You’ve decided that you are prepared to accept the risk and expense of trying to trap your shy lost dog. If you aren’t aware of the risks or financial commitment involved, please read Part 9 of the series before you continue.
Choose your humane trap wisely. You may only get one shot at trapping your dog so make sure you set yourself up for success. You may be limited to what is available to rent or buy in your area, but if at all possible, follow these guidelines.
1. Size: Always choose a trap that your dog can easily stand up and turn around in. Larger is better than smaller. Some dogs won’t mind entering a small enclosed space, but some will: especially those that have been lost a long time or are distrustful and will want an escape route.
2. Doors: If at all possible choose a trap with a front and rear door. The rear door is used to access the bait and it is very handy. Otherwise you will physically have to crawl into a large dog trap, very awkward – especially on rainy or snowy days. With a smaller trap, you will need to have very long arms, or some kind of tongs to position the bait. The rear door can also help your dog become comfortable with the trap, and you can allow him access from both sides and use it as a shelter (more on this later).
3. Design: There are some large coyote traps on the market for a very cheap price at farm supply stores. Don’t waste your money and/or endanger your dog with these. They are flimsy and poorly designed. The trip plate is set in the middle of the trap instead of almost to the back, where it should be. We have heard of many incidences where the dog begins to enter but then gets suspicious. He has already stepped on the plate (because it is in the middle) and then starts to back out. The door isn’t all the way down so he manages to push his way out, bends the trap all apart, and is thereafter scared to go near a humane trap. Don’t risk it! Remember, you will have one shot at this. If your dog gets scared, then you will have to start all over with a new plan that doesn’t involve a humane trap.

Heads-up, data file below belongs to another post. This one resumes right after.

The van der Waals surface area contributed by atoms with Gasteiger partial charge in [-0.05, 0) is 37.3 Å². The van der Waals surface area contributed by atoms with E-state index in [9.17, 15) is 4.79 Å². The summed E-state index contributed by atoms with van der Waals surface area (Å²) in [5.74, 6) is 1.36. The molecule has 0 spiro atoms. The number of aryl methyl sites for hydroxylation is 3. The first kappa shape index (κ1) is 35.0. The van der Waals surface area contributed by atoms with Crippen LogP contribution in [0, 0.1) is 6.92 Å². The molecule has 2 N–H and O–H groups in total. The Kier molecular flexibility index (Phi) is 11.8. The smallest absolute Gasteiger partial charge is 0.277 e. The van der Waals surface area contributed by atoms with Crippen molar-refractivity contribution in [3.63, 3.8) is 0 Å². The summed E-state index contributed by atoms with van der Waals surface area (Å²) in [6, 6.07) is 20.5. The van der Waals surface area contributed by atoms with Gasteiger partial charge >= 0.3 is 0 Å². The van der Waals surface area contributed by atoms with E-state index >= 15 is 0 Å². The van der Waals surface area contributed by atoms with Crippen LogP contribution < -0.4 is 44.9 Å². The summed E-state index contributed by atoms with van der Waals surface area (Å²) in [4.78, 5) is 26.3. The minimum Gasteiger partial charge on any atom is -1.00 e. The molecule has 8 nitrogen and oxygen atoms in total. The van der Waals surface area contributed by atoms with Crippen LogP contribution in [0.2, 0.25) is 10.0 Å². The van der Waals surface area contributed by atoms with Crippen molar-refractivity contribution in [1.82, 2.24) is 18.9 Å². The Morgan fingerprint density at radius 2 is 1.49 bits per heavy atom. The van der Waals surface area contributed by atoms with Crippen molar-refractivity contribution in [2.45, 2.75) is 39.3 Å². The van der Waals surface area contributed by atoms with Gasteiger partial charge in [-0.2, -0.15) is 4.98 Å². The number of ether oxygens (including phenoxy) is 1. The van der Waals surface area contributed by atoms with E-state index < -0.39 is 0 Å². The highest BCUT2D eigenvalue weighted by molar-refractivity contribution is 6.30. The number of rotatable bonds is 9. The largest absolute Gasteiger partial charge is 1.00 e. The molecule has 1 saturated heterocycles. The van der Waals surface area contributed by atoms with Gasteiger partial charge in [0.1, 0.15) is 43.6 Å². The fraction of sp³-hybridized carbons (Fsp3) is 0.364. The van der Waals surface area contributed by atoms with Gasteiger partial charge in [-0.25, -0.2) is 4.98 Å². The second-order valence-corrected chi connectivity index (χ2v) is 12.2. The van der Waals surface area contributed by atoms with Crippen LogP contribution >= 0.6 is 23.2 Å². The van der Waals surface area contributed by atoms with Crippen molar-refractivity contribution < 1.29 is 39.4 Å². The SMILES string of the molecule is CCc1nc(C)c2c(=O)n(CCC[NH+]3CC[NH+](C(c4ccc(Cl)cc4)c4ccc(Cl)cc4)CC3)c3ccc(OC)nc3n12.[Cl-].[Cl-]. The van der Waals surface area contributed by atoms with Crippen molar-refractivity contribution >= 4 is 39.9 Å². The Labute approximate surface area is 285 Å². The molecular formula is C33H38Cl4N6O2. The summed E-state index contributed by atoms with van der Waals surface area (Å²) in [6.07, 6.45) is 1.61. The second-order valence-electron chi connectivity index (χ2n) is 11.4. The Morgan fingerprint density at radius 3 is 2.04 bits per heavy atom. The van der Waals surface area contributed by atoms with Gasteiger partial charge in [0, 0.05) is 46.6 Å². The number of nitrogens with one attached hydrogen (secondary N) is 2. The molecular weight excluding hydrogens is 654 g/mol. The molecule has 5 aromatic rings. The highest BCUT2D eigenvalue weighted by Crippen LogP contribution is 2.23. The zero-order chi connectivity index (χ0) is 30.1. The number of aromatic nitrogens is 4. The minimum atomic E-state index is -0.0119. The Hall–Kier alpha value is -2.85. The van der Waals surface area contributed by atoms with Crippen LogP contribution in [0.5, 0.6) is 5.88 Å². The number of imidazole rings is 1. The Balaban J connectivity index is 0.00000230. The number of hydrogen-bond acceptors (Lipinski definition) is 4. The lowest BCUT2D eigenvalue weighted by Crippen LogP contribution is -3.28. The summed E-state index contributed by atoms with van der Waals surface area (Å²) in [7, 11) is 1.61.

4. Functionality: The trap should operate as smoothly and quietly as possible. Give it a few test runs by setting it and tripping it with a stick. If it isn’t working properly, don’t use it. The wire shouldn’t be all bent out of shape. When it is closed, and a dog inside, the dog shouldn’t be able to push his nose against the door and get it open enough to get his head or neck partway out. He could injure himself and panic.
There are some excellent brands of traps including TruCatch and Tomahawk. Havahart makes a large raccoon trap that is suitable for catching a small dog, probably up to about 20 pounds. Heart of the Earth Animal Equipment has a good website with a large selection of live traps. Again, make sure, you choose a trap large enough for the dog you are trying to catch.
If you are renting a trap from a shelter or animal control facility, be prepared to pay a deposit, a rental fee, and to sign a liability waiver. In smaller communities, you might also check with your local police department or town office. If they are in charge of animal control for the area, you may be able to rent a trap from then. The large raccoon trap from Havahart is available at many farm supply stores. If you have to purchase a trap online: start early. Traps are large and cumbersome to ship, so substantial shipping charges usually apply and delivery may be slow. Part 11